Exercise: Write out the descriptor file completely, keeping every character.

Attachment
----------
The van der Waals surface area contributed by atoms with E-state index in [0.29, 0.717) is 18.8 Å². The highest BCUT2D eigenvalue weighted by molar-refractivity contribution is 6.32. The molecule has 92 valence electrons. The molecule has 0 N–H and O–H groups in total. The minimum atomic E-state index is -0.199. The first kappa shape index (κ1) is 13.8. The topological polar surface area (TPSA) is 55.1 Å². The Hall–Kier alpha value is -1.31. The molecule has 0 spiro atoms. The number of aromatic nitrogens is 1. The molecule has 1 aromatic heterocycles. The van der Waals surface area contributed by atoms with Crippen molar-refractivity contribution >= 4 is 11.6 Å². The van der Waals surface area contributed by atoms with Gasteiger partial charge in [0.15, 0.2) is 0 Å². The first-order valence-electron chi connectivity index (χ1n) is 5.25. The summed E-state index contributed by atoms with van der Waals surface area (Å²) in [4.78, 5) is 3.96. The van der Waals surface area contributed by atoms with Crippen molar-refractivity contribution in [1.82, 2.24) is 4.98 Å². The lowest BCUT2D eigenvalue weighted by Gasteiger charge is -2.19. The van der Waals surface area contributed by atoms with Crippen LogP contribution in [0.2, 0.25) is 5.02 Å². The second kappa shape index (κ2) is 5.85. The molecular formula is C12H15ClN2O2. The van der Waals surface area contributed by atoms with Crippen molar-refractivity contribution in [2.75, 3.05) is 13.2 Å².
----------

The van der Waals surface area contributed by atoms with E-state index in [0.29, 0.717) is 18.8 Å². The highest BCUT2D eigenvalue weighted by molar-refractivity contribution is 6.32. The molecule has 92 valence electrons. The molecule has 0 N–H and O–H groups in total. The minimum atomic E-state index is -0.199. The first kappa shape index (κ1) is 13.8. The topological polar surface area (TPSA) is 55.1 Å². The Hall–Kier alpha value is -1.31. The molecule has 0 spiro atoms. The number of aromatic nitrogens is 1. The molecule has 1 aromatic heterocycles. The van der Waals surface area contributed by atoms with Crippen molar-refractivity contribution >= 4 is 11.6 Å². The van der Waals surface area contributed by atoms with Gasteiger partial charge in [0.15, 0.2) is 0 Å². The first-order valence-electron chi connectivity index (χ1n) is 5.25. The summed E-state index contributed by atoms with van der Waals surface area (Å²) in [4.78, 5) is 3.96. The van der Waals surface area contributed by atoms with Crippen molar-refractivity contribution in [1.82, 2.24) is 4.98 Å². The lowest BCUT2D eigenvalue weighted by Gasteiger charge is -2.19. The van der Waals surface area contributed by atoms with Crippen LogP contribution in [0.2, 0.25) is 5.02 Å². The second kappa shape index (κ2) is 5.85. The molecular formula is C12H15ClN2O2. The van der Waals surface area contributed by atoms with Crippen molar-refractivity contribution in [2.75, 3.05) is 13.2 Å².